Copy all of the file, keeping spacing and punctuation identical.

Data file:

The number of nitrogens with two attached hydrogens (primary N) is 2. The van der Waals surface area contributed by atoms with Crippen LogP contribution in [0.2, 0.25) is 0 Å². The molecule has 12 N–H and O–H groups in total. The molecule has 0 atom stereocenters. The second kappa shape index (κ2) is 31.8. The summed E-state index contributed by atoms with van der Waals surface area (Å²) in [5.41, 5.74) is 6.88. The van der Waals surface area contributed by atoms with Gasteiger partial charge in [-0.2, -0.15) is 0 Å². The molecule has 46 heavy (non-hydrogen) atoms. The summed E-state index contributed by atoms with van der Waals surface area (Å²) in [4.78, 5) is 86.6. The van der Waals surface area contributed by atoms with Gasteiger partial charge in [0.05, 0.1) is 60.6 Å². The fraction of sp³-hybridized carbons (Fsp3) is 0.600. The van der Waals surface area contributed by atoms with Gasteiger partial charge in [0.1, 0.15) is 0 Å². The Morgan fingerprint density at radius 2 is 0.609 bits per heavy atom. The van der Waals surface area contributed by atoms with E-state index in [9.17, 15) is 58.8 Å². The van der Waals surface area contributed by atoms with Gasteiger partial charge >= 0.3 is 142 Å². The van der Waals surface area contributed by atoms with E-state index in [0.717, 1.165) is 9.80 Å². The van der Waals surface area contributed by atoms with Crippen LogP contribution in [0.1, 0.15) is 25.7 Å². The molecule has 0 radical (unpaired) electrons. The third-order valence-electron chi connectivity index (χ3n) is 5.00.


The number of nitrogens with two attached hydrogens (primary N) is 2. The van der Waals surface area contributed by atoms with Crippen LogP contribution in [0.2, 0.25) is 0 Å². The molecule has 12 N–H and O–H groups in total. The molecule has 0 atom stereocenters. The second kappa shape index (κ2) is 31.8. The summed E-state index contributed by atoms with van der Waals surface area (Å²) in [5.41, 5.74) is 6.88. The van der Waals surface area contributed by atoms with Gasteiger partial charge in [-0.2, -0.15) is 0 Å². The molecule has 46 heavy (non-hydrogen) atoms. The summed E-state index contributed by atoms with van der Waals surface area (Å²) in [4.78, 5) is 86.6. The van der Waals surface area contributed by atoms with Gasteiger partial charge in [0.05, 0.1) is 60.6 Å². The fraction of sp³-hybridized carbons (Fsp3) is 0.600. The van der Waals surface area contributed by atoms with Gasteiger partial charge in [0.1, 0.15) is 0 Å². The Morgan fingerprint density at radius 2 is 0.609 bits per heavy atom. The van der Waals surface area contributed by atoms with E-state index in [9.17, 15) is 58.8 Å². The van der Waals surface area contributed by atoms with Gasteiger partial charge >= 0.3 is 142 Å². The van der Waals surface area contributed by atoms with E-state index in [0.717, 1.165) is 9.80 Å². The van der Waals surface area contributed by atoms with Crippen LogP contribution in [0.1, 0.15) is 25.7 Å². The molecule has 0 radical (unpaired) electrons. The third-order valence-electron chi connectivity index (χ3n) is 5.00.